Funding Funding


You can get help from the Government to pay for apprenticeship training. If you are an employer with an annual wage bill under £3 million each year, you are classed as a non-levy payer.

Non-levy payers

Support with apprenticeship costs

Non-levy paying employers will share the cost of training and assessing their apprentices with the government - this is called ‘co-investment’. Employers must pay 5% towards the cost of apprenticeship training and the government will pay the rest, up to the funding band maximum, which is £9,000 for the International Freight Forwarding standard. You could be eligible for extra funding depending on the circumstances of your company and apprentice.

Manage your apprenticeship training and assessment

At present, if you do not pay the levy you will not be able to use the apprenticeship service to pay for apprenticeship training and assessment.

Instead, you’ll need to agree a payment schedule with your chosen provider and pay them directly for the training.

The provider will be able to manage everything for you and they must provide evidence that you have paid your contribution as a condition of government paying the final 95%.

Levy payers

Levy Payers

Are you making full use of the apprenticeship levy?

Since 6th April 2017, employers with a pay bill over £3 million each year have been liable to pay the apprenticeship levy to HMRC through the PAYE process.

Levy-paying employers can then create an account on the Apprenticeship Service in order to spend levy funds on apprenticeships, manage their apprentices and manage payments to training providers.

For more information visit pay-apprenticeship-levy

Transferring apprenticeship service funds to another employer

Did you know that if you don’t plan to use all of the funds in your apprenticeship service account, you can now transfer up to 10% to another employer to support them in taking on apprentices?

This could be very useful for an SME and by doing so you’re also adding to your own corporate social responsibility programme. By offering employers the flexibility to transfer funds, the National Apprenticeship Service is enabling larger companies to support smaller employers within the sector or local area.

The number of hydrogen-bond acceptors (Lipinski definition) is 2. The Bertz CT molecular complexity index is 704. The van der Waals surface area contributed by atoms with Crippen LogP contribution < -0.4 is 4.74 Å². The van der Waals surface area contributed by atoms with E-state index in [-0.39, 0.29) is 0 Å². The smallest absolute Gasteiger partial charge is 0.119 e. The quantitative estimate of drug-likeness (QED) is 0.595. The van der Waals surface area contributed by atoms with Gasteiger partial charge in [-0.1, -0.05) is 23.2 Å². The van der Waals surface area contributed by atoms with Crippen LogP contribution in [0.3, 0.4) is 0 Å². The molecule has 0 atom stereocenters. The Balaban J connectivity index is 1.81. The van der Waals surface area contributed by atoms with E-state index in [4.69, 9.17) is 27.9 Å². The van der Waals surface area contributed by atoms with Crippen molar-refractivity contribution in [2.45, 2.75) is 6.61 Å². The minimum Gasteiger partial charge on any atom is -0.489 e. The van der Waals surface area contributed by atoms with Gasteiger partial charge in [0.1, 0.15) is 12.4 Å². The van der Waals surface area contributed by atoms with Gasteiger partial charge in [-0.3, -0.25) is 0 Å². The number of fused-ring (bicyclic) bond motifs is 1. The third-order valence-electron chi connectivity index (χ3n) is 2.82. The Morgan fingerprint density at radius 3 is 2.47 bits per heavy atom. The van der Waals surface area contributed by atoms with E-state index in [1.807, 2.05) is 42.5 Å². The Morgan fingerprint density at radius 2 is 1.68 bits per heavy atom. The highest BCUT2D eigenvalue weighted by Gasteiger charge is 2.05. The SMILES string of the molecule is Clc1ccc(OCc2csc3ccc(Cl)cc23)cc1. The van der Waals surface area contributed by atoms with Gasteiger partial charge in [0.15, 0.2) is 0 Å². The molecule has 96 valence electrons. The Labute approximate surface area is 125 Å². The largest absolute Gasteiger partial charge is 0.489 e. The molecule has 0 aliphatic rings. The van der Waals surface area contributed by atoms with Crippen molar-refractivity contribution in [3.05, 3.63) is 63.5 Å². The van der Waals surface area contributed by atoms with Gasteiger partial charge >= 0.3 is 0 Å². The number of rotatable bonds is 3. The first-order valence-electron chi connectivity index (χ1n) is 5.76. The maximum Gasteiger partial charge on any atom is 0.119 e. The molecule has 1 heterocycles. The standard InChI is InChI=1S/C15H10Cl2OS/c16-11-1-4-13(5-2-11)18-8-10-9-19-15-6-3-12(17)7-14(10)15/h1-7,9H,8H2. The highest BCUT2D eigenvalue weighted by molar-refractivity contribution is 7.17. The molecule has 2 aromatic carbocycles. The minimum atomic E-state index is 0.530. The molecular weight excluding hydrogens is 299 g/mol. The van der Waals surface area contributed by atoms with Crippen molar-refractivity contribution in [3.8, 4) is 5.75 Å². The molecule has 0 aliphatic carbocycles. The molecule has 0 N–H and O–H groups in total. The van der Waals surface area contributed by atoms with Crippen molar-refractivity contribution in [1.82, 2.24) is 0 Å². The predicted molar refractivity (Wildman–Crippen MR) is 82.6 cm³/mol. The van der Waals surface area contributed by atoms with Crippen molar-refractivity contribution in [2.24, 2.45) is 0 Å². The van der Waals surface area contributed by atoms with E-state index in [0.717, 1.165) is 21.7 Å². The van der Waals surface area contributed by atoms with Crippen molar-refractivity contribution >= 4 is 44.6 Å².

For more information visit transferring-apprenticeshipservice-funds

Are you looking for an apprenticeship?

One of the big attractions of choosing a career in Freight Forwarding is the different pathways that your career could take you. Here you can read a range of case studies from established BIFA Members supporting this. You can also see top tips from existing apprentices as to why you should consider it.

Industry Insights from apprentices

What I love is that you never know what you’re going to get, every shipment is different and you don’t know what it’ll be until you open your emails in the morning. Every day is a learning curve.


My apprenticeship has allowed me to find a career in an ever evolving industry that is in demand. It has also allowed me to gain practical experience whilst gaining a new qualification.


Industry Insights from employers

DB Schenker is a strong advocate for the International Freight Forwarding apprenticeship and we see this as an ideal entry point into the logistics industry. We have enjoyed tremendous success with previous apprenticeship programmes, with students graduating to multiple diverse roles throughout our company.

Ray Hennessy, CEO, DB Schenker